WHALE, ROBERT (Robert Reginald), painter; baptized 25 March 1805 at Altarnun, Cornwall, England, the son of Christopher and Grace Whale; m. in 1837 Ellen Heard, and they had five children including painters John Claude and Robert Heard; d. 2 July 1887 at Brantford, Ont.
Robert Whale demonstrated artistic talents, especially for portraiture, at an early age. The collections of local country gentlemen provided him with access to works by famous artists and he may have enjoyed the patronage of these gentlemen in the form of portrait commissions. Virtually self-taught, he reportedly copied many paintings at the National Gallery, London, and admiration for Sir Joshua Reynolds is evident in his work.
In 1852 Whale immigrated to Canada West with his wife and children; they settled in Burford, a village near Brantford. He did not lose any time in reestablishing himself as a painter, winning prizes for four paintings in the “Professional Category” in the Upper Canada Provincial Exhibition in the year of his arrival. He was a frequent exhibitor and prize-winner in these exhibitions until 1867, entering mainly landscapes, portraits, and animal subjects as well as some still-life, historical, marine, and non-Canadian studies. Whale did not sever his ties with England completely; he won a silver medal for a landscape sent to the international exhibition in London in 1862. His “A portrait of a lady” won 1st prize at the 1873 exhibition of the Ontario Society of Artists; three of his works appeared in the 1881 exhibition. That same year “A portrait of a lady” was presented at the second annual exhibition of the Royal Canadian Academy of Arts in Halifax, N.S. The following year Whale was listed as an associate of the academy at their showing and two of his portraits were displayed; works by him again appeared at their exhibitions in 1883 and 1886.
During his many years of painting, Whale, devoting himself totally to his art, travelled throughout western Ontario painting portraits and landscapes in Brantford, Hamilton, St Catharines, and at the Niagara Falls; he also made at least one trip to the White Mountains in New Hampshire. He completed numerous views of the Grand River area of Brant County as well as portraits of many of Brantford’s distinguished citizens, and he painted portraits of Sir Allan Napier MacNab*, Adam Brown, Sir George William Burton, and Charles John Brydges. Depending on his income from painting to support his large family, Whale sometimes had difficulty making ends meet. To augment his funds he created a panorama of the Indian Mutiny of 1857, complete with colourful narrative, which was exhibited across the province. J. Russell Harper describes it as “combined horror movie, television thriller, and news documentary.” Touring the county fairs, often in the company of his nephew and son-in-law, John Hicks Whale, who was an amateur artist, Whale participated in art competitions offering monetary prizes; apparently “the Whales monopolized all awards.”
In the summer of 1870 Robert paid a short visit to England with John Hicks Whale who reported to his wife Mary that “Artist” wore himself out painting portraits of friends, even to the point of neglecting to visit his sisters. Robert’s wife, ill during his absence, died in 1871 soon after his return to Canada. He went again to England shortly after, stayed until September 1876, and then lived with Mary in Brantford. There he continued to paint with his customary zeal.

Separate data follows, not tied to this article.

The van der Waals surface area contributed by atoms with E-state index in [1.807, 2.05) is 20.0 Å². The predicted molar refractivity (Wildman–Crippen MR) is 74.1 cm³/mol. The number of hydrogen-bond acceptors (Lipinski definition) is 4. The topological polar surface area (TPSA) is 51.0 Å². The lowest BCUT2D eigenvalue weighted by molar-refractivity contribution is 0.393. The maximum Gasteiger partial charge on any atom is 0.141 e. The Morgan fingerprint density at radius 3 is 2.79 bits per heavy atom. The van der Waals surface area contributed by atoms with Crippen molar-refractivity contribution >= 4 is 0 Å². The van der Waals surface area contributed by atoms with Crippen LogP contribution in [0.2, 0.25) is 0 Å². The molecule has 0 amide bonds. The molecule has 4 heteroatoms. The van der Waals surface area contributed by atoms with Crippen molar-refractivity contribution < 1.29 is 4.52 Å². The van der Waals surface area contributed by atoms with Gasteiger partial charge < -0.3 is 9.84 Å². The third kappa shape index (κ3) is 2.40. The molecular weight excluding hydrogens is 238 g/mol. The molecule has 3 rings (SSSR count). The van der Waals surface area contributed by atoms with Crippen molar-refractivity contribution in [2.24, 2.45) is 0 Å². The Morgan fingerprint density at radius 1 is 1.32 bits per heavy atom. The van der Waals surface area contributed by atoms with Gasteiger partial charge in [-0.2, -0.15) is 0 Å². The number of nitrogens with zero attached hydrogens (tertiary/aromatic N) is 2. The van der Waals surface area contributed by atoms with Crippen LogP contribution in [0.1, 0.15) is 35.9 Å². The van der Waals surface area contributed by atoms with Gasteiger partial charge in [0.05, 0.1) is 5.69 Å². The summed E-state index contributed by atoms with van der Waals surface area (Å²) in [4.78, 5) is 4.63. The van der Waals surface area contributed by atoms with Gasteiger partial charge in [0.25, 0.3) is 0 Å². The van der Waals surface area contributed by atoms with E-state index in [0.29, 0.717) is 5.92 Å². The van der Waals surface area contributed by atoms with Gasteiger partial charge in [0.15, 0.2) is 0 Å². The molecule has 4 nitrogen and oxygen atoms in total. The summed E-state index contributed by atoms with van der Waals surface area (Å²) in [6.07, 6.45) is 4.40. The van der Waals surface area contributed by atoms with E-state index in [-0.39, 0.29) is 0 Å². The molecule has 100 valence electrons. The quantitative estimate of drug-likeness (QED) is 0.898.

Whale’s paintings, almost exclusively in oils, vary greatly in quality, largely because so many were executed quickly to raise money; a number were painted as favours for friends and many are unsigned. The same compositional devices recur and he repeatedly copied his most popular canvasses. Whale was reported to have done the first nude studies in the province but it is doubtful that they were ever exhibited. At his best Whale was a competent and sensitive portraitist, especially when the sitters were women and children. He was capable of the careful and skilful enrichment of facial features and adornments such as jewellery and lace. His career, however, illustrates the diverted ambition of many portrait painters in this period who were forced to produce marketable canvasses. Nevertheless, Whale’s views of southern Ontario and portraits of its inhabitants present an important historical record despite the uneven quality of the paintings themselves.
National Gallery of Canada Library (Ottawa), Documentation and biblio. file, Robert Whale. PAC, MG 28, 1126. Weekly Expositor (Brantford, Ont.), 15 Sept. 1876, 8 July 1887. Harper, Early painters and engravers. R. H. Hubbard, Canadian landscape painting, 1670–1930; the artist and the land . . . (Madison, Wis., 1973). Robert Whale of Brant: a preliminary survey; Glenhyrst Arts Council, the Art Gallery of Brantford, [comp. Mario Polidori] ([Brantford?, 1969?]). “Robert R. Whale, A.R.A., well-known artist,” Semi-centennial, 1877–1927; incorporation of the city of Brantford: the Brantford Expositor anniversary number (Brant ford, 1927), 129. A. H. Robson, Canadian landscape painters (Toronto, 1932).